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Understanding Seizures -- Symptoms

Medically Reviewed by Christopher Melinosky, MD on April 26, 2021

What Are the Symptoms of Seizures?

Symptoms of seizures vary widely, depending on the part of the brain affected by the electrical misfiring. If a very small part of the brain is affected, you might sense only an odd smell or taste. In other cases, you could have hallucinations or convulsions, or you could lose consciousness.

  • Absence (Petit mal). This involves loss of consciousness and blank stares or eyelid fluttering for 10 to 30 seconds. You feel well enough to resume activity right after the seizure.
  • Tonic-clonic (grand mal). This type of seizure is sometimes preceded by an aura (awareness of a strange odor, taste, or vision). You might lose consciousness, fall, and experience muscle rigidity (stiffness) or convulsions (jerking movements of the arms and legs). You may also lose bladder control or bite your tongue. After regaining consciousness, you might feel confused and fall asleep. They usually last 1-3 minutes. If they last longer, someone should call 911.
  • Clonic seizures:. Your muscles have spasms, which often make your face, neck, and arm muscles jerk rhythmically. They may last several minutes.
  • Simple focal. Muscle twitching begins in a single area. Although you don’t lose consciousness, you have involuntary movements, sensations, or psychic experiences such as awareness of a smell or a sense of déjà vu lasting several seconds.
  • Jacksonian. Muscle twitching begins in a single area and then progresses, for example, from the hand to the arm.
  • Generalized absence. This involves loss of consciousness and blank stares or eyelid fluttering for 10 to 30 seconds. You feel well enough to resume activity right after the seizure.
  • Simple partial. Although you don’t lose consciousness, you have involuntary movements, sensations, or psychic experiences such as awareness of a smell or a sense of déjà vu lasting several seconds.
  • Complex partial. Initial disorientation is followed by strange movements of the arms or legs or odd vocalizations for one to three minutes, as well as loss of consciousness.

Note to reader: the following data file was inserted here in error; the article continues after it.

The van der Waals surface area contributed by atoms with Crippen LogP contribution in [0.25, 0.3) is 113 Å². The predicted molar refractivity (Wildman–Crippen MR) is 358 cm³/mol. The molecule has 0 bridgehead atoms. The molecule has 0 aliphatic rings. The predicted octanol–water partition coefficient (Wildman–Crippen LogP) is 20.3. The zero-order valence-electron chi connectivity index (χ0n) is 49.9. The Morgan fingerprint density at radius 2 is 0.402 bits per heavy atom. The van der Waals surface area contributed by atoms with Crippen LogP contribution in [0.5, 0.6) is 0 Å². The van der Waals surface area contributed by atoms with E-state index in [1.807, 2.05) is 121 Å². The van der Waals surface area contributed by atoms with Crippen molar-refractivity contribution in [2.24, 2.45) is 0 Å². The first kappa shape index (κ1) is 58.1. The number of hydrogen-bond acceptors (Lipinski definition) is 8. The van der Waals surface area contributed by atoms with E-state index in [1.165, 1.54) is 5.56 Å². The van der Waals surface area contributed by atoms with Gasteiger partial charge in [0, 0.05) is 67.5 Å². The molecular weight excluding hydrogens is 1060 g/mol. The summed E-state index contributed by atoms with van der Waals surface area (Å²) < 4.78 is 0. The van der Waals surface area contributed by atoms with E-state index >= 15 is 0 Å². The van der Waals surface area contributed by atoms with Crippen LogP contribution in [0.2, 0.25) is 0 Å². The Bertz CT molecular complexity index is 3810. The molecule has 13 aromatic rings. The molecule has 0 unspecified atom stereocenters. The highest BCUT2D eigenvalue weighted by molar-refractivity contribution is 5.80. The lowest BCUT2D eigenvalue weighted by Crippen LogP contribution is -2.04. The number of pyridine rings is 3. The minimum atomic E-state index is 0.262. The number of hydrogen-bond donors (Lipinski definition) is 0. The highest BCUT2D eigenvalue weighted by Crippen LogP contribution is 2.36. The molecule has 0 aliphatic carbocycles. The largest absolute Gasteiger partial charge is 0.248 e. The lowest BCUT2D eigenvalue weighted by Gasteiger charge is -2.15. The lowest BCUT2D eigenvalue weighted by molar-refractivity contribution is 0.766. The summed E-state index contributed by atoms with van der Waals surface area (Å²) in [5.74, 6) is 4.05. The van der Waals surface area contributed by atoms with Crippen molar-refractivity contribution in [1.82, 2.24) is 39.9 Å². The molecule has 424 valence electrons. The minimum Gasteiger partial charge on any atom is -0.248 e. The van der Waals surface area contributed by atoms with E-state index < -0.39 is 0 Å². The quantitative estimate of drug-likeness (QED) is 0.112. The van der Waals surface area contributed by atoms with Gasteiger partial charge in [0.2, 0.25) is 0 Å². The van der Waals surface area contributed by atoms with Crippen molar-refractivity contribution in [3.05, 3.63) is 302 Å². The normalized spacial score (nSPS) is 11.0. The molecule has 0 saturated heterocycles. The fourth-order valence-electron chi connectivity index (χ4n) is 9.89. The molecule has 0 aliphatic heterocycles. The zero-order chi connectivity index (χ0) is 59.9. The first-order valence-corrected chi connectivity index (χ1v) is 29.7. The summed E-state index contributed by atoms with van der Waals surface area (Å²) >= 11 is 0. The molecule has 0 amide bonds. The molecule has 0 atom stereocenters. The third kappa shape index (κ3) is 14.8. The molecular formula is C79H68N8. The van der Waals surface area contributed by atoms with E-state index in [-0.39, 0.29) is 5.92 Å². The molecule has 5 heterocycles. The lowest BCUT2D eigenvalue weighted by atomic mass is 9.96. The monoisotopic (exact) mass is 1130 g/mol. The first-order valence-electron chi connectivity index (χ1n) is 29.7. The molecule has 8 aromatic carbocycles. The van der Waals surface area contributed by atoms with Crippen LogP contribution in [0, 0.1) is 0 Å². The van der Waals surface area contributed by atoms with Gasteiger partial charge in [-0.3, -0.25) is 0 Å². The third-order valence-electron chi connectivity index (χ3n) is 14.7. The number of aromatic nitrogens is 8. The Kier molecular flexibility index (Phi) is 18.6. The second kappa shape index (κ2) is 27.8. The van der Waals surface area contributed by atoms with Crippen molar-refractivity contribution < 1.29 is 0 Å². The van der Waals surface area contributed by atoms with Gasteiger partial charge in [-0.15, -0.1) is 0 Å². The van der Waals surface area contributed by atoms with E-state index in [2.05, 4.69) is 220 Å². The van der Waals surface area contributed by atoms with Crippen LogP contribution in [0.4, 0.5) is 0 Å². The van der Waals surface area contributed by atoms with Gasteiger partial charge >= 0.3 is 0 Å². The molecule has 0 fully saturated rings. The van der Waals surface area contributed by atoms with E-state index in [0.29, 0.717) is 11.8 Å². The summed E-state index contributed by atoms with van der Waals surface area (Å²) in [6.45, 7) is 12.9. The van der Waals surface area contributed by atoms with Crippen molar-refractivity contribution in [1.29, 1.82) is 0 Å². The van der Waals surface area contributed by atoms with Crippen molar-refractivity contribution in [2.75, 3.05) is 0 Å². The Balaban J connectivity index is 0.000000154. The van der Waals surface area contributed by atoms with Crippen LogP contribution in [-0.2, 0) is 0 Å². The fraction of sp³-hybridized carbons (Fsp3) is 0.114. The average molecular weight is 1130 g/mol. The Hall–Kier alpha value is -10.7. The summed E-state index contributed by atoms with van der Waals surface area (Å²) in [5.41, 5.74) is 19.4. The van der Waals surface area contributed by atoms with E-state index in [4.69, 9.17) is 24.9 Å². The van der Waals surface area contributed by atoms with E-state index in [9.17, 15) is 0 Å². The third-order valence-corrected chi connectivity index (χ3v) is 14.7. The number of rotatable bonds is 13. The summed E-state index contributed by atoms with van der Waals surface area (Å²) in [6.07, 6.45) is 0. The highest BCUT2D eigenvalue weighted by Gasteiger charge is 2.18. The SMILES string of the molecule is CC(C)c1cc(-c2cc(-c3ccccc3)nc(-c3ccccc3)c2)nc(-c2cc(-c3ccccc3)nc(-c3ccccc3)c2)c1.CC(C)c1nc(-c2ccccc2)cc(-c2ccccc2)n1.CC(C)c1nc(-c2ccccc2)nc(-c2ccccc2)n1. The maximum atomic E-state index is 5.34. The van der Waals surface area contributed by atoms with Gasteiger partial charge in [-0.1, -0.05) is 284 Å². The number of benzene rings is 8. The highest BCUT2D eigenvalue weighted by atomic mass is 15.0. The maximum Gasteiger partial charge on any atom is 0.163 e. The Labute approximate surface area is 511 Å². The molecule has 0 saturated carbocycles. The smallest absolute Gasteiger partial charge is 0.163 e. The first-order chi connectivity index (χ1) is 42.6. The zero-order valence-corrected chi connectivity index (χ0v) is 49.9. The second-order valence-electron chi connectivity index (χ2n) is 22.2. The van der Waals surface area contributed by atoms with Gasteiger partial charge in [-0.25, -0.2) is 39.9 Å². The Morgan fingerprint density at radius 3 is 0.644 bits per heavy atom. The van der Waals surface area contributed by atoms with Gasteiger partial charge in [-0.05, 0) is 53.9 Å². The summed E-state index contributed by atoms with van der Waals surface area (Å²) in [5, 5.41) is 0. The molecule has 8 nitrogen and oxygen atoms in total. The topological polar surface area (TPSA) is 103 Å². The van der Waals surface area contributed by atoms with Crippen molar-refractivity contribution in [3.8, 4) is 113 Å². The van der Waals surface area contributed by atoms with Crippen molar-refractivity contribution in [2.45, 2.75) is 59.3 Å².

• Focal Onset Impaired Awareness (formerly called Complex partial). Initial disorientation is followed by strange movements of the arms or legs or odd vocalizations for one to three minutes, as well as loss of consciousness.
  • Myoclonic seizures: Your muscles suddenly jerk as if you’ve been shocked. They may start in the same part of the brain as an atonic seizure, and some people have both myoclonic and atonic seizures.
  • Febrile. Preceded by fever in children younger than 5, these seizures can be very brief tonic-clonic type seizures or partial seizures lasting more than 15 minutes. Most children who have a fever-induced seizure never experience a second seizure.
  • Infantile spasms (West Syndrome). Lasting just a few seconds, bending of limbs, neck, and torso while lying down may occur often during a single day. This usually only strikes children younger than 3, often those with developmental delays or disabilities.
  • Gelastic Seizure. This seizure is characterized by a burst of energy that makes the person having it to sound as if they are laughing or mumbling.

Call Your Doctor About Seizures If:

  • Seizures are prolonged or occur in a continuous series, causing intense muscle contractions or difficulty breathing. This may be a condition known as status epilepticus. This is a rare but life-threatening event that requires immediate medical attention. If not treated aggressively, it can cause permanent damage to the brain.
  • You or someone without a prior history of epilepsy experiences a seizure for the first time. You need a doctor's diagnosis. The cause also could be, stroke, brain tumor, alcohol withdraw, or a drug overdose. In feverish infants, convulsions could be a sign of meningitis. Get medical help immediately.

Show Sources

SOURCES: 

American Academy of Neurology. 

Bazil, C. Living Well with Epilepsy and Other Seizure Disorders: An Expert explains What You Really Need to Know. Collins, 2002. 

Strafstrom, C. Epilepsy Curriculum, November 2004. 

Nadkarni, S. Neurology, June 2005. 

Bialer M. Epilepsy research, September/October 2004.

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